Pound to Euro Exchange Rate Recovers Half of This Week’s Losses on Brexit Speculation
Since the middle of the week, the Pound Sterling to Euro (GBP/EUR) exchange rate has been edging away from its weekly lows thanks to speculation that the UK and EU will at least reach a vague Brexit deal rather than left negotiations collapse.
After opening this week at the level of 1.1163, GBP/EUR tumbled and briefly touched on a weekly low of 1.1056 on Wednesday. GBP/EUR has since steadily recovered around half of those losses, and on Friday morning trended in the region of 1.1116.
Since Wednesday evening, the Pound to Euro exchange rate has been benefitting from a report that UK and German officials were willing to drop key Brexit demands in order to make it easier for a UK-EU Brexit deal to be reached.
While concerns remain about Britain and Germany’s official stances, the report did make Pound (GBP) investors more hopeful that nations involved in Brexit negotiations were eager to reach a deal. This helped the Pound to hold away from its worst levels.
Pound (GBP) Exchange Rates Steady as Investors Anticipate Further Brexit Developments
On Wednesday, a report emerged suggesting that officials from the UK and Germany would rather drop certain key demands from negotiations rather than let talks fall through.
Analysts perceived this as ‘kicking the can down the road’ rather than offering any actual clarity on the Brexit process though.
It offered the Pound some relief and support, and doused some ‘no-deal’ Brexit fears. Ultimately though the Pound’s gains were limited and the Pound to Euro (GBP/EUR) exchange rate was only able to hold away from its weekly lows.
With UK-EU Brexit negotiations accelerating, the Pound outlook is likely to remain correlated to Brexit developments.
In particular, Pound investors are anticipating any signs that UK and EU negotiators are looking to avoid a worst-case scenario ‘no-deal’ Brexit.
Euro (EUR) Exchange Rates Limper as PMIs Point to Dampened Eurozone Outlook
The Euro (EUR) was unable to hold its best levels versus the Pound this week, partially due to the latest Brexit developments but also the week’s mixed Eurozone ecostats.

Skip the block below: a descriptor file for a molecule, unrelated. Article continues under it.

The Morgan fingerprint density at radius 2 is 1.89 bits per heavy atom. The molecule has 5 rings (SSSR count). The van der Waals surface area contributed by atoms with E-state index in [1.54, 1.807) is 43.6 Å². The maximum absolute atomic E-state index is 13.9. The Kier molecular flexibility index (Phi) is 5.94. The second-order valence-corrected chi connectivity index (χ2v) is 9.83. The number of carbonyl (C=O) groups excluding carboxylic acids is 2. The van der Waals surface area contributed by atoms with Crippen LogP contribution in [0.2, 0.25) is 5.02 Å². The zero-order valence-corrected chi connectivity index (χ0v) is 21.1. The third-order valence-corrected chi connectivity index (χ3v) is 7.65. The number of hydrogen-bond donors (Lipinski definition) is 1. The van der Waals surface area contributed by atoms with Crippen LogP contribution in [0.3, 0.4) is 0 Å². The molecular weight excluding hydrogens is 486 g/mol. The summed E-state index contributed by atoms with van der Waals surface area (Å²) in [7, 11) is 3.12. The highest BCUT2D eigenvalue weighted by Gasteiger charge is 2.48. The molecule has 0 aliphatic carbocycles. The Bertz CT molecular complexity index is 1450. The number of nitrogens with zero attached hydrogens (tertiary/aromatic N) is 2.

Even though the Eurozone’s composite PMI figures from Markit actually beat forecasts, the data showed that optimism was fading and this made analysts concerned about whether the Eurozone’s growth can remain steady.
According to Chris Williamson, Chief Business Economist at Markit:
‘the downturn in optimism raises questions over whether this pace of growth can be sustained into the fourth quarter.
Business expectations about activity levels in the year ahead dropped to the lowest for almost two years amid growing concerns about the impact of trade wars and heightened political uncertainty.’
Towards the end of the week, fears of how US trade protectionism may impact the Eurozone economy worsened too.
German factory activity and trade in July was notably worse than forecast, due to uncertainties among businesses about EU-US trade tensions, as well as weaker demand from abroad.
Pound to Euro (GBP/EUR) Forecast: UK Growth and Central Bank News Ahead
While the Pound remains more likely to be driven by major Brexit developments than data, next week’s UK economic calendar is much busier and could still influence the Pound to Euro (GBP/EUR) exchange rate.
Monday will see the publication of a slew of notable UK ecostats, including July’s trade balance and Gross Domestic Product (GDP) growth rate results. Manufacturing and industrial production from July will be published too.
This will be followed on Tuesday by Britain’s July job market results, which include the key wage growth figures.
Of course, possibly the most influential session next week will be Thursday, when both the Bank of England (BoE) and European Central Bank (ECB) will be making September policy decisions.
Neither bank is expected to make any changes to monetary policy, but the tones the bank takes on issues like political uncertainties could prove highly influential.
Thursday will also see the publication of August’s final Consumer Price Index (CPI) inflation rate stats from Germany and France, which could influence the Pound to Euro (GBP/EUR) exchange rate too.